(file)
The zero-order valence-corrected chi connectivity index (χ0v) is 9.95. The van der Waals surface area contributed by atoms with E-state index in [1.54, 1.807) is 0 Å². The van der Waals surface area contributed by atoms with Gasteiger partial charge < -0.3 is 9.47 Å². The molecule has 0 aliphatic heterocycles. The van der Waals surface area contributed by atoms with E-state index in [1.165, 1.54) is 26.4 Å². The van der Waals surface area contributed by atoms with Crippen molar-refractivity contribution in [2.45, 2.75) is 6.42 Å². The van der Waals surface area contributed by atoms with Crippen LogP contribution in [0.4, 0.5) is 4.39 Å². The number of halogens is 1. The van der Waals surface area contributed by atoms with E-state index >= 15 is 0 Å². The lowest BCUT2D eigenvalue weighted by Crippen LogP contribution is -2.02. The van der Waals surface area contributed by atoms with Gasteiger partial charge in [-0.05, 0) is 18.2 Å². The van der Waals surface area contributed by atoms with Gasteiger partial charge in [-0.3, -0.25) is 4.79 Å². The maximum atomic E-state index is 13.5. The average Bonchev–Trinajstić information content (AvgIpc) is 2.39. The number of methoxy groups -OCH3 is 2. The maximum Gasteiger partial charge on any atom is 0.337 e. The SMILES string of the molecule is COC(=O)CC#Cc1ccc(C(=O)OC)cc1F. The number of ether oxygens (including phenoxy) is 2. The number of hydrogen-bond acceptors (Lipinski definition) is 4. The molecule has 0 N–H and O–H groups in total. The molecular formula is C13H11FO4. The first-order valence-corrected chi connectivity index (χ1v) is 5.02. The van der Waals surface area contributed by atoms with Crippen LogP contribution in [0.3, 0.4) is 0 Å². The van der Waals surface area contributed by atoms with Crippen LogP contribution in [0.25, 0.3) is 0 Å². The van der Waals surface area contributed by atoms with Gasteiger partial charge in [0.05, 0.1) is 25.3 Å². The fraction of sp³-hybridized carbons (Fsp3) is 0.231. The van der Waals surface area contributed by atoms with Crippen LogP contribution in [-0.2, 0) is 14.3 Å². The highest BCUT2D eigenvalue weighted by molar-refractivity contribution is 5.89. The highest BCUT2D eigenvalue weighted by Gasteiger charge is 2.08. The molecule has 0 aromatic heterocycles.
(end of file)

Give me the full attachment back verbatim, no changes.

The zero-order valence-corrected chi connectivity index (χ0v) is 9.95. The van der Waals surface area contributed by atoms with E-state index in [1.54, 1.807) is 0 Å². The van der Waals surface area contributed by atoms with Gasteiger partial charge < -0.3 is 9.47 Å². The molecule has 0 aliphatic heterocycles. The van der Waals surface area contributed by atoms with E-state index in [1.165, 1.54) is 26.4 Å². The van der Waals surface area contributed by atoms with Crippen molar-refractivity contribution in [2.45, 2.75) is 6.42 Å². The van der Waals surface area contributed by atoms with Crippen LogP contribution in [0.4, 0.5) is 4.39 Å². The number of halogens is 1. The van der Waals surface area contributed by atoms with E-state index >= 15 is 0 Å². The lowest BCUT2D eigenvalue weighted by Crippen LogP contribution is -2.02. The van der Waals surface area contributed by atoms with Gasteiger partial charge in [-0.05, 0) is 18.2 Å². The van der Waals surface area contributed by atoms with Gasteiger partial charge in [-0.3, -0.25) is 4.79 Å². The maximum atomic E-state index is 13.5. The average Bonchev–Trinajstić information content (AvgIpc) is 2.39. The number of methoxy groups -OCH3 is 2. The maximum Gasteiger partial charge on any atom is 0.337 e. The SMILES string of the molecule is COC(=O)CC#Cc1ccc(C(=O)OC)cc1F. The number of ether oxygens (including phenoxy) is 2. The number of hydrogen-bond acceptors (Lipinski definition) is 4. The molecule has 0 N–H and O–H groups in total. The molecular formula is C13H11FO4. The first-order valence-corrected chi connectivity index (χ1v) is 5.02. The van der Waals surface area contributed by atoms with Crippen LogP contribution in [0.3, 0.4) is 0 Å². The van der Waals surface area contributed by atoms with Crippen LogP contribution in [0.25, 0.3) is 0 Å². The van der Waals surface area contributed by atoms with Gasteiger partial charge in [0.05, 0.1) is 25.3 Å². The fraction of sp³-hybridized carbons (Fsp3) is 0.231. The van der Waals surface area contributed by atoms with Crippen LogP contribution in [-0.2, 0) is 14.3 Å². The highest BCUT2D eigenvalue weighted by molar-refractivity contribution is 5.89. The highest BCUT2D eigenvalue weighted by Gasteiger charge is 2.08. The molecule has 0 aromatic heterocycles.